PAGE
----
5.2 million Medicare seniors saved $3.7B on drug costs under health reform.
NEW YORK (CNNMoney) -- More than 5.2 million Medicare beneficiaries have saved a total of $3.7 billion on their prescription drugs since the health care reform law went into effect, the Centers for Medicare & Medicaid Services said Monday.
The Affordable Care Act -- also known as health care reform -- which passed in 2010 mandated financial relief for seniors who fall into Medicare's so-called "donut hole."
The Supreme Court is reviewing the constitutionality of the Affordable Care Act, and is expected to issue a ruling this week. The court could uphold the law, overturn it partially or completely strike it down.
The prescription drug coverage gap that develops when Medicare stops paying for drug coverage and patients can't afford to pay for drugs out-of-pocket is called the "donut hole."
As a result of health reform, Medicare beneficiaries who hit the donut hole in 2010 received a one-time tax-free $250 rebate to help pay for their prescription drugs.
The law also mandated that those Medicare beneficiaries who fell into the donut hole in 2011 because of high prescription drug costs got a 50% discount on covered brand-name drugs and 7% coverage of generics.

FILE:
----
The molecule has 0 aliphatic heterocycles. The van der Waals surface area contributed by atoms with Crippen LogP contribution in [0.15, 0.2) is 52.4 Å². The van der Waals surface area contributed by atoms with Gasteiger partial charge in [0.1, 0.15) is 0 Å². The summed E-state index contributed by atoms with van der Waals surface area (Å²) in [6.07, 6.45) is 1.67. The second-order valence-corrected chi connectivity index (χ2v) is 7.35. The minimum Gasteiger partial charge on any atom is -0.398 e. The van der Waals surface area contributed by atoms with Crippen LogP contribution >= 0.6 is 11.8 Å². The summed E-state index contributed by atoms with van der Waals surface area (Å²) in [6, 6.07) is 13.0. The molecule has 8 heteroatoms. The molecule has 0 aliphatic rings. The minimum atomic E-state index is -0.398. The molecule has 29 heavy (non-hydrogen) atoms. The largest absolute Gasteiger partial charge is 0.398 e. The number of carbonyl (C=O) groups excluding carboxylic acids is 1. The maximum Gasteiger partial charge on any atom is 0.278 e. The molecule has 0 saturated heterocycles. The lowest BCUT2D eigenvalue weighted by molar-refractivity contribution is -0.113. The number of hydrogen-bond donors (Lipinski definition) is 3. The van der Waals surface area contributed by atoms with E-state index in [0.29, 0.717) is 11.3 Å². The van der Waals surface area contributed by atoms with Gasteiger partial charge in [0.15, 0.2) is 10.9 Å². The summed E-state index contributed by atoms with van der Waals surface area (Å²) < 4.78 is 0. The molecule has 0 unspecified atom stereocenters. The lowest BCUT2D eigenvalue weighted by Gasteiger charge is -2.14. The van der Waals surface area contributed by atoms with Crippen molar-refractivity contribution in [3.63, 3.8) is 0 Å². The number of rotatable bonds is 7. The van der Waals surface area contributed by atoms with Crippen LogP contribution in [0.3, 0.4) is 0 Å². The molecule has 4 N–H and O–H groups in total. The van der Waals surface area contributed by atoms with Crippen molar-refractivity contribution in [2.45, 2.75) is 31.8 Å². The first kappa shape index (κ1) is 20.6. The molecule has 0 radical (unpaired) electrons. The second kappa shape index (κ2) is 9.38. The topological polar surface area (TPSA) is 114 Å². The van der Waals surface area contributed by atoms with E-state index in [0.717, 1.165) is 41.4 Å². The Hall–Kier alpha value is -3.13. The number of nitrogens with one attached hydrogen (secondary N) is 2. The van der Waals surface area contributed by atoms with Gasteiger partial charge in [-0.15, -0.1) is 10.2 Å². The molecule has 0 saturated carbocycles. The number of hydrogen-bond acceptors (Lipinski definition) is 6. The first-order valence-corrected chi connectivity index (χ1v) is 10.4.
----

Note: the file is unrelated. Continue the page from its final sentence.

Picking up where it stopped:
"The law is helping people with Medicare lower their medical costs, and giving them more resources to stay healthy," CMS Acting Administrator Marilyn Tavenner said in a statement.
The agency said Medicare coverage for generic drugs in the coverage gap has risen to 14% in 2012. CMS also said coverage for both brand name and generic drugs in the gap will continue to increase until 2020.
Also, the agency said that 745,000 seniors in the donut hole saved a total of $485.3 million on prescription drugs in the first five months of 2012, or an average of $651 in savings so far this year.
|What we want Apple to unveil at WWDC|
|Millennials squeezed out of buying a home|
|7 traits the rich have in common|
|Big Data knows you're sick, tired and depressed|
|Your car is a giant computer - and it can be hacked|
Carlos Rodriguez is trying to rid himself of $15,000 in credit card debt, while paying his mortgage and saving for his son's college education.
Susan Carson and Laura DeLallo make $225,000 and have half a million in retirement savings, but their sprawling portfolios is proving hard to manage.
|Overnight Avg Rate||Latest||Change||Last Week|
|30 yr fixed||3.99%||4.00%|
|15 yr fixed||3.06%||3.10%|
|30 yr refi||3.99%||4.08%|
|15 yr refi||3.07%||3.18%|
Today's featured rates: